The Guardian’s headline today, ‘House prices fall at fastest rate since 90s crash’, is wrong. They’re falling more quickly now.
The graph below shows the cumulative percentage fall in property prices month by month. The blue line runs from January 1991 to December 1992, and the red line starts in August 2007. I’m using averages of the Halifax and Nationwide indices.
What’s obvious is that this time around, prices are dropping a lot more suddenly than in the early 1990s (there were sporadic falls for some time before and after 1991-92, but interspersed with some faltering rises and general stagnation; those two years were when most of the action happened).
I don’t really know what this might suggest: maybe that prices will fall farther this time, maybe that the fall will end sooner, maybe a mixture of the two. The broader economic situations then and now, as well as the proximate causes of the house price falls, are very different. The average price-to-earnings ratio has grown much higher lately than in the late 1980s boom, but we don’t have to suffer today the brutal interest rates that ERM membership demanded until autumn 1992.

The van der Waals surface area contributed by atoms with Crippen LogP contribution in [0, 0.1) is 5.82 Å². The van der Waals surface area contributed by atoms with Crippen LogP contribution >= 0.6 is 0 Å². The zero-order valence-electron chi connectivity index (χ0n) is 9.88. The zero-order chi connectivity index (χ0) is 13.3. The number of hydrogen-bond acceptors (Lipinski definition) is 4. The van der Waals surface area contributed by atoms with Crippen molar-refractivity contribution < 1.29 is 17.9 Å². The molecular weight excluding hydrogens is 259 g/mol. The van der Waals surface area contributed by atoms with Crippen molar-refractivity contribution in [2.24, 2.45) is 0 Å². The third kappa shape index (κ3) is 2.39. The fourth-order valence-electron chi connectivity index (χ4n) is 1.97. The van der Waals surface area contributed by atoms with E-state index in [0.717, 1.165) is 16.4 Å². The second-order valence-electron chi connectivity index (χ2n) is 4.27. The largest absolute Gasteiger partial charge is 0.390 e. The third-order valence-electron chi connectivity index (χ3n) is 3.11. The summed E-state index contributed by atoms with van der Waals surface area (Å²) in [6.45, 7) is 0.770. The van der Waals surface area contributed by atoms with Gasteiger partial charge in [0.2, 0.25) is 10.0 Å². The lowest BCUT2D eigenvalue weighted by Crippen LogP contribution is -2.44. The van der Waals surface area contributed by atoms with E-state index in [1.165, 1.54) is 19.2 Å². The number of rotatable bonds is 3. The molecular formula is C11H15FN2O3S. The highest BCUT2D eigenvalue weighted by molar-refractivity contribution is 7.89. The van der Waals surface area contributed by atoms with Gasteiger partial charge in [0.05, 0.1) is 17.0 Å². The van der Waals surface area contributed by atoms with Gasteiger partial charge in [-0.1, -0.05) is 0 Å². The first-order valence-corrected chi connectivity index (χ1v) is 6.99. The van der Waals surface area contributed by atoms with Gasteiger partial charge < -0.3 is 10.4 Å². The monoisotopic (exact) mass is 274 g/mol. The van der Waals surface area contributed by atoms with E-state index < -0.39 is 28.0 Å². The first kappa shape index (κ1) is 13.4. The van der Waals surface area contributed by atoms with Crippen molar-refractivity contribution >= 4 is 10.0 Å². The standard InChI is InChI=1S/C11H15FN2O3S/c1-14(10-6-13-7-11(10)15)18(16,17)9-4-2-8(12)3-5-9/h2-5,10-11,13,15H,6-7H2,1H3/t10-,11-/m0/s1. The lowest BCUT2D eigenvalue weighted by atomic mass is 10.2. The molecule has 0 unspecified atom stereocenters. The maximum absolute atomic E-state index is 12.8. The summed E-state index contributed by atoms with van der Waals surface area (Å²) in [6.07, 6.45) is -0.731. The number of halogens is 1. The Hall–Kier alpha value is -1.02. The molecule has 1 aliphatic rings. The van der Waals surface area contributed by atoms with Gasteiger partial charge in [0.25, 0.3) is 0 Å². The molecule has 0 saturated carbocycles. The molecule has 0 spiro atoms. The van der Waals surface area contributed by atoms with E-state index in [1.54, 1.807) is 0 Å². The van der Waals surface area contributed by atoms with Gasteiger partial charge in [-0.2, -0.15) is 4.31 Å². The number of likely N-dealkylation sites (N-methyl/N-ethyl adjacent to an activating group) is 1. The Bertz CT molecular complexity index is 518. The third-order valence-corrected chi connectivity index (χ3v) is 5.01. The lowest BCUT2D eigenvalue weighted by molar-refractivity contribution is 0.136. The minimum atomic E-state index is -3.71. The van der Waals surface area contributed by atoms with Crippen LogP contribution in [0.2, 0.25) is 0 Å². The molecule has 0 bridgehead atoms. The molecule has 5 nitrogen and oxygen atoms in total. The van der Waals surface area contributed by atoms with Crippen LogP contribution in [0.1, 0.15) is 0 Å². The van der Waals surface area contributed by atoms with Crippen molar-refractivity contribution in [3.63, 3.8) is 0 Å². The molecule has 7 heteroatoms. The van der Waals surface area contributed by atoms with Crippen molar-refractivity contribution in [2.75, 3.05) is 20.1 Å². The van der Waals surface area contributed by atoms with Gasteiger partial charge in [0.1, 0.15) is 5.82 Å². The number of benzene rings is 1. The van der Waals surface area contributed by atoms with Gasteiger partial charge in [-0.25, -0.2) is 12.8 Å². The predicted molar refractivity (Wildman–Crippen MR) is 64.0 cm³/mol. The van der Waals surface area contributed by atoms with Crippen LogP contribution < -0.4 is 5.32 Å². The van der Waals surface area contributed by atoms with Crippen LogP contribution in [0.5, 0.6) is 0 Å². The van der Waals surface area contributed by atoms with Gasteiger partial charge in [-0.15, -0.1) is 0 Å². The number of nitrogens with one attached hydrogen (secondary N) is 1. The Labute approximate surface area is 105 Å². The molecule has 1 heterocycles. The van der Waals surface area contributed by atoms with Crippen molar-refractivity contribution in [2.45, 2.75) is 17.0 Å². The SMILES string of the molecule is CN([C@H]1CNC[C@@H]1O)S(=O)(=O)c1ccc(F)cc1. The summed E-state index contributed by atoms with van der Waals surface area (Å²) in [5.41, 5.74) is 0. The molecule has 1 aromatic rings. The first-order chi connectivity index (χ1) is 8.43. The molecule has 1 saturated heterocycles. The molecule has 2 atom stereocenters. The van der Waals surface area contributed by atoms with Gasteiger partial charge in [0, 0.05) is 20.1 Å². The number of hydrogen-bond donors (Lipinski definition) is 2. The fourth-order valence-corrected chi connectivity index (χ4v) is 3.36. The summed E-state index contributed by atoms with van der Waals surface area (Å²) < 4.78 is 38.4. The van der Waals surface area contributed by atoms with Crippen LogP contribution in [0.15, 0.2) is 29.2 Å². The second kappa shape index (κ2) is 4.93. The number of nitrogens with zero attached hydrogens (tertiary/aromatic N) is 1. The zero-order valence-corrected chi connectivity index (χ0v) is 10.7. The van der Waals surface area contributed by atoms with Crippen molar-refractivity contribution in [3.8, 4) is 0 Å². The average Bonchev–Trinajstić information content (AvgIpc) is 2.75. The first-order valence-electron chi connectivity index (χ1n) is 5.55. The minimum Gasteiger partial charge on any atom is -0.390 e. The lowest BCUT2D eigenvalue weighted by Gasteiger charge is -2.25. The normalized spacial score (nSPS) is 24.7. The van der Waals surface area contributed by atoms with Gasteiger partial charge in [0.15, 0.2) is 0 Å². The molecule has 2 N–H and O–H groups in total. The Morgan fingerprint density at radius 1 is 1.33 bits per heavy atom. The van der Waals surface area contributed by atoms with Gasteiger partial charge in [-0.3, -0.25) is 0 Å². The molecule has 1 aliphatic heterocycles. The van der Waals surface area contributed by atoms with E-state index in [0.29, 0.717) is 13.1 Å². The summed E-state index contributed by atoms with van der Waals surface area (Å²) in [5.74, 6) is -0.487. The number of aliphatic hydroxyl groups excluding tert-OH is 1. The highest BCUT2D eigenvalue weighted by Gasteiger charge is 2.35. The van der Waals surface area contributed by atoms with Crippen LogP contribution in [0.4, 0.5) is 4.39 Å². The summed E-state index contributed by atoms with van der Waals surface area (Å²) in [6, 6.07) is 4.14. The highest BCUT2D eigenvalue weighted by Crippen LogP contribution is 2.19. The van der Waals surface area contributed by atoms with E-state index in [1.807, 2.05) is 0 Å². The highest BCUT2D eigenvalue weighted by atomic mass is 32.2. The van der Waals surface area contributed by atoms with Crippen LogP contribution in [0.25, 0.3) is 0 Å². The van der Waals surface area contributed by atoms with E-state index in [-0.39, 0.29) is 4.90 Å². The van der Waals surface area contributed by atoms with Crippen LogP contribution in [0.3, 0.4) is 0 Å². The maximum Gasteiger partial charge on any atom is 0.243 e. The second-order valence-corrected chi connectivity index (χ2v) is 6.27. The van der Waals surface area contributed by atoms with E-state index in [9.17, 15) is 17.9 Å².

And, as Chris says, these figures are national averages – there’s plenty of variation by type of property, region and even neighbourhood. That said, I could well be out of my tiny mind to be trying to buy my first flat right now.
I may have just wasted a few hundred quid on a pointless survey and legal fees, but on the latest figures the average property is dropping by over a grand a week. Indeed, an academic analysis has found that falling prices may mean that property becomes cheaper and hence more affordable for first-time buyers. I wish I’d been paid to come up with that.
So all I have to do to avoid being hit by a price crash is wait an unknowable amount of time, or else cause it myself, by making obscenely low offers.